one of the oldest cities of the country of Georgia (in Kartli province
of Eastern Georgia), is located approximately 20 kilometers north of Tbilisi
at the confluence of the Aragvi and Kura rivers. The city (population
19,423 as of January 1, 2008) is now the administrative centre of the
Mtskheta-Mtianeti region. Due to its historical significance and numerous
ancient monuments, the "Historical Monuments of Mtskheta" became
a UNESCO World Heritage Site in 1994.
Remains of towns at this location have been dated to earlier than the
year 1000 BC, and Mtskheta was capital of the early Georgian Kingdom of
Iberia during the 3rd century BC – 5th century AD. It was the site
of early Christian activity, and the location where Christianity was proclaimed
the state religion of Georgia in 317. Mtskheta still remains the headquarters
of the Georgian Orthodox and Apostolic Church.
King Dachi I Ujarmeli (beginning of the 6th century AD), who was the
successor of Vakhtang I Gorgasali, moved the capital from Mtskheta to
the more easily defensible Tbilisi according to the will left by his father.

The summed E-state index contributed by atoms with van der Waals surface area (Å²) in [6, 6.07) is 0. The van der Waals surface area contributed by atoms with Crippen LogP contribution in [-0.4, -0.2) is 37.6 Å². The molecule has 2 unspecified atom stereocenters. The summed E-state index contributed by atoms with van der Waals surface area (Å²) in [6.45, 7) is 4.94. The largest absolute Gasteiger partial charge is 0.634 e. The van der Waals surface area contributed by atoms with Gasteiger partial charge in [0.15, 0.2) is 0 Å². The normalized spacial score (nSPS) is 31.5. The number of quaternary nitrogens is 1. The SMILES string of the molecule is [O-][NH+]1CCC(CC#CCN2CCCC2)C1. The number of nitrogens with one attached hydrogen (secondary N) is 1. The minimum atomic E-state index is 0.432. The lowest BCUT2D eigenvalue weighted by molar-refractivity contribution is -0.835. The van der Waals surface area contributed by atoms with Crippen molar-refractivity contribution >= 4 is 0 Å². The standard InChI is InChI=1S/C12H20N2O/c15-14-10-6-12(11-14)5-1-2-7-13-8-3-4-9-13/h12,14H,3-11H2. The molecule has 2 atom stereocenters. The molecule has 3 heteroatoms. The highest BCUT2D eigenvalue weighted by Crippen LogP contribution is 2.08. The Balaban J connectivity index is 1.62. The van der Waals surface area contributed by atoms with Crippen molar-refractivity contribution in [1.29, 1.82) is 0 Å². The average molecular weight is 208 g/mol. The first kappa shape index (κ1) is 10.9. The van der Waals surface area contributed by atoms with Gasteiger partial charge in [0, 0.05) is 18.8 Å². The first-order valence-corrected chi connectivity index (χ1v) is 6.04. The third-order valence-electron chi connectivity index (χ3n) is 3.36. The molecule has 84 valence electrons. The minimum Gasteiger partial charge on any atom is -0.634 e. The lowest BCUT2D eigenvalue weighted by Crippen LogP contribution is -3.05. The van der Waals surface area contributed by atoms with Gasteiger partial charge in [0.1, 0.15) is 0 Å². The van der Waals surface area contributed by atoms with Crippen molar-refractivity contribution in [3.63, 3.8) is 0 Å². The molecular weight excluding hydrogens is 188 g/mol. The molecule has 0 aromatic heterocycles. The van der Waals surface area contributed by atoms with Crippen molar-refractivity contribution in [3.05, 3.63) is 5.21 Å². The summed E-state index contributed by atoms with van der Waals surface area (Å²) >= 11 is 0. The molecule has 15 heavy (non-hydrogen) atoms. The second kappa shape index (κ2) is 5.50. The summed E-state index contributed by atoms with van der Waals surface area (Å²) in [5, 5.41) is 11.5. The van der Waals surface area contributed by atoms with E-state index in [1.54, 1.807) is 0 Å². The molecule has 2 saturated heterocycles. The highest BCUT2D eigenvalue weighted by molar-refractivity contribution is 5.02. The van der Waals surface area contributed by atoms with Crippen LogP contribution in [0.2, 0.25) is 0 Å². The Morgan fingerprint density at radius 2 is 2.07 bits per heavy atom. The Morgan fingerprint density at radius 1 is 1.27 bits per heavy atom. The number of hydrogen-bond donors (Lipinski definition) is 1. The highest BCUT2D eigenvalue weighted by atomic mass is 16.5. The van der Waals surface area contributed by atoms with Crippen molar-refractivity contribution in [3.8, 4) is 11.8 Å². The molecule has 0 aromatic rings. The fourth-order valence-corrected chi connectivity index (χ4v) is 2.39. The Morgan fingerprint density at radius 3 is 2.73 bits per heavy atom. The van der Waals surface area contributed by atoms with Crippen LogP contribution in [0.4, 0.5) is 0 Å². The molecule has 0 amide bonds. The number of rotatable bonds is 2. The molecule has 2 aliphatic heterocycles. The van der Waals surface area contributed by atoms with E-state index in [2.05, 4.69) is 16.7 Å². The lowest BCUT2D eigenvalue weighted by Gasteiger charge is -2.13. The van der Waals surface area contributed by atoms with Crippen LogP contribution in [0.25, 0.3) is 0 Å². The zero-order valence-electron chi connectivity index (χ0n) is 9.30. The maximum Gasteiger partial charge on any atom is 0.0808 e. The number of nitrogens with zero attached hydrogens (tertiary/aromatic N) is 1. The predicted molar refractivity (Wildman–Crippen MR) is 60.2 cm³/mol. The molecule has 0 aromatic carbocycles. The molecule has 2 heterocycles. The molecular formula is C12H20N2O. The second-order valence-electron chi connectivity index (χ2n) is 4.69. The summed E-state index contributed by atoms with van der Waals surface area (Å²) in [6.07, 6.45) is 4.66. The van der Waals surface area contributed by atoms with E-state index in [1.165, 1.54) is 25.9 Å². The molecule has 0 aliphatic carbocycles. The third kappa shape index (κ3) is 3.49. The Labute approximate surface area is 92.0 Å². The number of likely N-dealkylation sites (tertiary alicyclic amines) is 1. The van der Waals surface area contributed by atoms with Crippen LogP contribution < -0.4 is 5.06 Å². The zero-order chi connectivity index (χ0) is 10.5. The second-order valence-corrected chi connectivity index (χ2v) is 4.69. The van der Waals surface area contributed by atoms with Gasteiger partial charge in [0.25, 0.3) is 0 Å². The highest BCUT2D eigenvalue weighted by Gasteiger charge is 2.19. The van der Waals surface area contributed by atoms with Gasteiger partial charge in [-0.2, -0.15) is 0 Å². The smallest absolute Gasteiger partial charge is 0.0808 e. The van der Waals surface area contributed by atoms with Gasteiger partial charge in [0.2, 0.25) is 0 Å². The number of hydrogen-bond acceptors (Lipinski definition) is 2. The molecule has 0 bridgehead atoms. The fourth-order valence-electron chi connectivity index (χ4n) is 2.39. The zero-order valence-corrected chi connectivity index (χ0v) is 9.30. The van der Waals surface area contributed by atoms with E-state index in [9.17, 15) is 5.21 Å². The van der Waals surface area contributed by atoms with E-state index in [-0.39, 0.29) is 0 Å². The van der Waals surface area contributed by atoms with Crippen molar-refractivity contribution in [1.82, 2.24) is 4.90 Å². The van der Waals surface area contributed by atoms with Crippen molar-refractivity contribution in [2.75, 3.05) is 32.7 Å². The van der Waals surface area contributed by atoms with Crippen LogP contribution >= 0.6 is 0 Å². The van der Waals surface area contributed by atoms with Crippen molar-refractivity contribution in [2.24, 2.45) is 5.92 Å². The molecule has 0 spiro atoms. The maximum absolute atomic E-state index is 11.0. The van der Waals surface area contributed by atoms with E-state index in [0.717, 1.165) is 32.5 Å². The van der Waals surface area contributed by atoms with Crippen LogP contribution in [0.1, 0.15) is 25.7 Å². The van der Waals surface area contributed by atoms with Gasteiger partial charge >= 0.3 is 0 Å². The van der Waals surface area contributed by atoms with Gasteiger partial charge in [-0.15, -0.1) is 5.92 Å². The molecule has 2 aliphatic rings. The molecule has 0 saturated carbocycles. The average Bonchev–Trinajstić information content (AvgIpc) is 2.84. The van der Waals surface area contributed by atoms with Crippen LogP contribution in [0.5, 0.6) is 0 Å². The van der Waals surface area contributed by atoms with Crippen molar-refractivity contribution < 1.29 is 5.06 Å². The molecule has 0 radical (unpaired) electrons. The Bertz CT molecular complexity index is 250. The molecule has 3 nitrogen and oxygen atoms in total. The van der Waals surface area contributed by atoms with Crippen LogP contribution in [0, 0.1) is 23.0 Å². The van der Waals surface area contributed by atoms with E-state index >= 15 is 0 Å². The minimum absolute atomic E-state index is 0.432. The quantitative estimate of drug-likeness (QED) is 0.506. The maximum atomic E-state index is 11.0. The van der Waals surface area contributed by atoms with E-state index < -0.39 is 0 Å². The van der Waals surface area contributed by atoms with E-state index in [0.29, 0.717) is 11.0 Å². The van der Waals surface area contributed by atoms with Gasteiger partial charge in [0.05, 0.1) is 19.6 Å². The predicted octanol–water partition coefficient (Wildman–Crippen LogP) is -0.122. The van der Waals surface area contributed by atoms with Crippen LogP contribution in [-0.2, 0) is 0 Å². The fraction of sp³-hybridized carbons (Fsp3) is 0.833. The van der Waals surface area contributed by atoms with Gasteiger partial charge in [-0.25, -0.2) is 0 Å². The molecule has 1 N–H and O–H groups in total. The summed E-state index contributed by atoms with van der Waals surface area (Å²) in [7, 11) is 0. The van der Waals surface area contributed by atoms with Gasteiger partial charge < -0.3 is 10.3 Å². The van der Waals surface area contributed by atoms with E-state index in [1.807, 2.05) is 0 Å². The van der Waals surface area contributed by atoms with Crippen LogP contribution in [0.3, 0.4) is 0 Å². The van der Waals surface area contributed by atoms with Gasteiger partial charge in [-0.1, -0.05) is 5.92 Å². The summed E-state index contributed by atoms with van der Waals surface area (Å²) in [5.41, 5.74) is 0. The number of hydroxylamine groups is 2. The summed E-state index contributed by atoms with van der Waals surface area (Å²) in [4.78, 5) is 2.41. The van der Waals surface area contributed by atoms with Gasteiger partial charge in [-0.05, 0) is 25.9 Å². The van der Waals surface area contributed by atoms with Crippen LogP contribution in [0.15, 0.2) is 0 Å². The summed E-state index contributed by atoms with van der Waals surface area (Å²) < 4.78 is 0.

However, Mtskheta continued to serve as the coronation and burial place
for most kings of Georgia until the end of the kingdom in the 19th century.
The old city lies at the confluence of the rivers Mtkvari and Aragvi.
The rare blend of cultural values had ruled in this part of the world
since the Bronze Age until prosperous Christian era over the unique eclectic
lifestyle creating the mood of the town which is as old as the history
of Georgia. Mtskheta is the most religious city of Georgia as it has been
the shrine of pagan idols since times immemorial and it is where Christianity
in Georgia takes its origin.
Main article: Armazi
Svetitskhoveli Cathedral (11th century, see photo) and Jvari Monastery
(6th century) in Mtskheta are amongst the most significant monuments of
Georgian Christian architecture, and are historically significant in the
development of medieval architecture throughout the Caucasus. Of special
significance are early inscriptions, which form a valuable reference in
the study of the origins of the early Georgian alphabet.
In the outskirts of Mtskheta are the ruins of Armaztsikhe fortress (3rd
century BC), the Armaztsikhe acropolis (dating to the late 1st millennium
BC), remains of a "Pompey's bridge" (according to legends built
by Roman legionnaires of Pompey the Great in 1st century BC), the fragmentary
remains of a royal palace (1st–3rd century AD), a nearby tomb of
the 1st century AD, a small church of the 4th century, the Samtavro Monastery
(11th century), and the fortress of Bebris Tsikhe (14th century). The
Institute of Archaeology, and the garden of Mikheil Mamulashvili are also
worthy of note.